The image that comes to me in meditation is of Morgaine entering the Avalon boat, standing upright in the prow, raising her arms and speaking the words of power that raise the mists, taking her away from Glastonbury and onto the sacred isle. In my meditation, I see that, as Morgaine raised the mists in times past, with my holy purpose, I can lower the mists and shut out the clamor of the festival crowd.
 
In the morning I leave for Glastonbury. And indeed, I have lowered the mists between the festival and the places I've wanted to experience––the Holy Well, the Tor, and Glastonbury Abbey. In point of fact, unbeknownst to me, the Glastonbury Music Festival has always been located ten miles outside the town––the mists drawn down.

 

It is in the ruins of the Abbey that I am blessed with a deep spiritual experience. I sit on the low remains of a stone wall, surrounded by open arches that once were windows within the broken lines of the sanctuary. Sunlight gleams on the grassy floor. And I have the sudden, overpowering sense that I have been here before, long, long ago, in another life. Spirit in this place far transcends the religions that competed in Morgaine's time.
 
The word mist was brought to you by Therese Krzywinski, who lives in Bergen, Norway, where mist is a common feature among the city's seven mountains and the sea.


 
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WALK

WALK
 

 

Walking is good for lots of things. Getting from here to there and back again. Building up bone. Seeing the things we miss when we're driving or even bicycling. Slowing down. And it's good for writing.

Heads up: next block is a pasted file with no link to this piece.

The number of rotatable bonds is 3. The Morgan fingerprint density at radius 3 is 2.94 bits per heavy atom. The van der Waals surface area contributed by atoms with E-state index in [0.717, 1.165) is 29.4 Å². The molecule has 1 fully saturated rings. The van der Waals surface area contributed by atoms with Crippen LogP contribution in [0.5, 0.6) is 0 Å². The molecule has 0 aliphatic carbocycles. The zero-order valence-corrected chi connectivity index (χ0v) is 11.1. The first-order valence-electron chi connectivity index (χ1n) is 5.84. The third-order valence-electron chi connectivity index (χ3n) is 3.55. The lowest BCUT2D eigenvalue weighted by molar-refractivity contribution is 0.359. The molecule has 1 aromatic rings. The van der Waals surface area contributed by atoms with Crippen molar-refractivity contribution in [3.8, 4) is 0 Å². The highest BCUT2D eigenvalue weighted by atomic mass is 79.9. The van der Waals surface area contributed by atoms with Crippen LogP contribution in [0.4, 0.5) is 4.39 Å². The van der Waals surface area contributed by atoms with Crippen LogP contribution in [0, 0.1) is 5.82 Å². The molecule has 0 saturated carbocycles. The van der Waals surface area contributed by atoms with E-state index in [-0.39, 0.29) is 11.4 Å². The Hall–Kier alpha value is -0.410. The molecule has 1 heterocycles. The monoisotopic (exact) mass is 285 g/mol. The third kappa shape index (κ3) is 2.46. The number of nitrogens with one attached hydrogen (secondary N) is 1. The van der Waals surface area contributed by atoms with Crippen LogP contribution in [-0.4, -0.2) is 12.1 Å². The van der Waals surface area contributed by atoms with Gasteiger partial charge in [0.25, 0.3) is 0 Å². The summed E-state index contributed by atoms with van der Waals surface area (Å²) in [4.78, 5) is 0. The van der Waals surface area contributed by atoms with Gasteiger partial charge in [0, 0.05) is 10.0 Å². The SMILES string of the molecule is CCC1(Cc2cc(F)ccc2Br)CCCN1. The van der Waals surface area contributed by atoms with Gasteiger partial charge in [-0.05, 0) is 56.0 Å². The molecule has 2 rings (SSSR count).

I first read the word flâneur in Edmund de Waal's The Hare with Amber Eyes, a memoir of a family's netsuke collection. I had to look up the word and found that it means "a man who saunters or strolls around observing urban life." Characters in this story, particularly when in Paris, did just that. Frequently. When I ran across flâneur again, it was in the Sigrid Nunez novel, The Friend. There is a passage in which a male writer speaks about going about as a flâneur when his writing is not flowing. He speculates that women writers can't be flâneurs because they will be interrupted too often in their pensive strolling by males in pursuit of them.
 
I, however, a female writer, dispute that writer's off-putting statement with some prickliness, having often engaged in flânerie precisely when I've gotten gummed up on a page. Strolling is one of the very best ways to jiggle my thoughts loose.
 
Seized up or not, when I'm writing, I habitually set my timer for 30 minutes, go for a ten-minute walk, come back for another 30-minute composing stint, and so on, for the first seven or eight hours of the day. Aside from not letting my body turn into a pretzel, this also keeps my mind limber.
 
I often have the most trouble getting started. The beginning, we're told, must be just right, must pull the reader in; this, of course, sets us up to get stuck right off the bat. But I can get jammed anywhere along the way, feeling as if I can barely trudge on through words as thick as oatmeal. The conventional advice then is to write badly in order to write well. A professor of mine called it "writing your way there," an expression that's a bit like strolling, and I like that way of thinking better. Nevertheless, the lines may refuse to shimmer. Or the angle is somehow cockeyed.
 
Turning myself into a flâneur at that point is a little like giving up, which turns out to be the necessary surrender. I don the appropriate clothing and footwear, and step outside. Walking in a forest, a desert wilderness, or on a prairie is always lovely. But it is not necessary. In fact, part of the original definition of flaneur has to do with sauntering through an urban setting. Usually my flânerie will take place for five minutes, beginning at my front door, include a turn-around, and then take five minutes back. Amazingly enough, that's usually the right amount of time to give my mind a good wiggle.
 
At the outset, I might plan to simply stroll. I observe the available bits of nature on some commonplace street—the iridescent green, blue and black beetle clinging to a hollyhock stalk, the little white bindweed blossoms with their small heart-shaped leaves.